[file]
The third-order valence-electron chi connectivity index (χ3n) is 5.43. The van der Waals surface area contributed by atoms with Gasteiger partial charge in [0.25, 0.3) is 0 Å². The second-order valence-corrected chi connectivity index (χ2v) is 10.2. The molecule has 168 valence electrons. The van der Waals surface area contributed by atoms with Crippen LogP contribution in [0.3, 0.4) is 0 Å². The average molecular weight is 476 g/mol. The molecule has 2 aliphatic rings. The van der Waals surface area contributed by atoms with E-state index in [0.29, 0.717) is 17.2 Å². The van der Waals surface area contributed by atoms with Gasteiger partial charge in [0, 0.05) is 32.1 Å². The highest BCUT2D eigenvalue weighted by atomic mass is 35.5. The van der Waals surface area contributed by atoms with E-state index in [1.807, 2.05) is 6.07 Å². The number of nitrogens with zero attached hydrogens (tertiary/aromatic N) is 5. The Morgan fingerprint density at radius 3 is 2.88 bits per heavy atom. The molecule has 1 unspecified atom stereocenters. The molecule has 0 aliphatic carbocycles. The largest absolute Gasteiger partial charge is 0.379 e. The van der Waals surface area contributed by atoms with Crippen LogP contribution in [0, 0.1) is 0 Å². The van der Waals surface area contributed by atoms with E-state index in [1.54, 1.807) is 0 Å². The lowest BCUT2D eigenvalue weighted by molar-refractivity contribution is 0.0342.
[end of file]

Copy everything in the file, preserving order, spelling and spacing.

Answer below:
The third-order valence-electron chi connectivity index (χ3n) is 5.43. The van der Waals surface area contributed by atoms with Gasteiger partial charge in [0.25, 0.3) is 0 Å². The second-order valence-corrected chi connectivity index (χ2v) is 10.2. The molecule has 168 valence electrons. The van der Waals surface area contributed by atoms with Crippen LogP contribution in [0.3, 0.4) is 0 Å². The average molecular weight is 476 g/mol. The molecule has 2 aliphatic rings. The van der Waals surface area contributed by atoms with E-state index in [0.29, 0.717) is 17.2 Å². The van der Waals surface area contributed by atoms with Gasteiger partial charge in [0, 0.05) is 32.1 Å². The highest BCUT2D eigenvalue weighted by atomic mass is 35.5. The van der Waals surface area contributed by atoms with E-state index in [1.807, 2.05) is 6.07 Å². The number of nitrogens with zero attached hydrogens (tertiary/aromatic N) is 5. The Morgan fingerprint density at radius 3 is 2.88 bits per heavy atom. The molecule has 1 unspecified atom stereocenters. The molecule has 0 aliphatic carbocycles. The largest absolute Gasteiger partial charge is 0.379 e. The van der Waals surface area contributed by atoms with Crippen LogP contribution in [0, 0.1) is 0 Å². The van der Waals surface area contributed by atoms with E-state index in [1.54, 1.807) is 0 Å². The lowest BCUT2D eigenvalue weighted by molar-refractivity contribution is 0.0342.